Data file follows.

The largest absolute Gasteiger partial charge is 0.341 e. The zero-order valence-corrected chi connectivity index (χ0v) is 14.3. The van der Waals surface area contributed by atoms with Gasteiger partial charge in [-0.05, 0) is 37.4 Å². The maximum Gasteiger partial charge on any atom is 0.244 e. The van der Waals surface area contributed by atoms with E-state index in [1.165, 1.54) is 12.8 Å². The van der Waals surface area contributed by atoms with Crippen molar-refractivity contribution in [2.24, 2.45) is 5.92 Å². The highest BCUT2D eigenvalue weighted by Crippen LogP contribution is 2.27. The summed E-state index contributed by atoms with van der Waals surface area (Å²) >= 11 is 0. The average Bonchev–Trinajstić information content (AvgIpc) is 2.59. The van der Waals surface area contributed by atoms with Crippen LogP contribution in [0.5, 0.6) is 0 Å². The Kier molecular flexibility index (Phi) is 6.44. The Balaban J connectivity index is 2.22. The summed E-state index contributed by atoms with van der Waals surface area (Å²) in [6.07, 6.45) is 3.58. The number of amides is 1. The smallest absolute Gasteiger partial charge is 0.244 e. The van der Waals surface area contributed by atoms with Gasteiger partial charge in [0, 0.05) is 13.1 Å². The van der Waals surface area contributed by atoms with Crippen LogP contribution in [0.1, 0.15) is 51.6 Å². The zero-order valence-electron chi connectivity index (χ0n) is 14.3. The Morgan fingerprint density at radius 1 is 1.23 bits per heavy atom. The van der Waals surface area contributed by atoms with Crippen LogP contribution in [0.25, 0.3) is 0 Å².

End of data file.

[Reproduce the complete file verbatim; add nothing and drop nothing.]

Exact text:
The largest absolute Gasteiger partial charge is 0.341 e. The zero-order valence-corrected chi connectivity index (χ0v) is 14.3. The van der Waals surface area contributed by atoms with Gasteiger partial charge in [-0.05, 0) is 37.4 Å². The maximum Gasteiger partial charge on any atom is 0.244 e. The van der Waals surface area contributed by atoms with E-state index in [1.165, 1.54) is 12.8 Å². The van der Waals surface area contributed by atoms with Crippen molar-refractivity contribution in [2.24, 2.45) is 5.92 Å². The highest BCUT2D eigenvalue weighted by Crippen LogP contribution is 2.27. The summed E-state index contributed by atoms with van der Waals surface area (Å²) >= 11 is 0. The average Bonchev–Trinajstić information content (AvgIpc) is 2.59. The van der Waals surface area contributed by atoms with Crippen LogP contribution in [0.5, 0.6) is 0 Å². The Kier molecular flexibility index (Phi) is 6.44. The Balaban J connectivity index is 2.22. The summed E-state index contributed by atoms with van der Waals surface area (Å²) in [6.07, 6.45) is 3.58. The number of amides is 1. The smallest absolute Gasteiger partial charge is 0.244 e. The van der Waals surface area contributed by atoms with Gasteiger partial charge in [0, 0.05) is 13.1 Å². The van der Waals surface area contributed by atoms with Crippen LogP contribution in [0.1, 0.15) is 51.6 Å². The zero-order valence-electron chi connectivity index (χ0n) is 14.3. The Morgan fingerprint density at radius 1 is 1.23 bits per heavy atom. The van der Waals surface area contributed by atoms with Crippen LogP contribution in [0.25, 0.3) is 0 Å².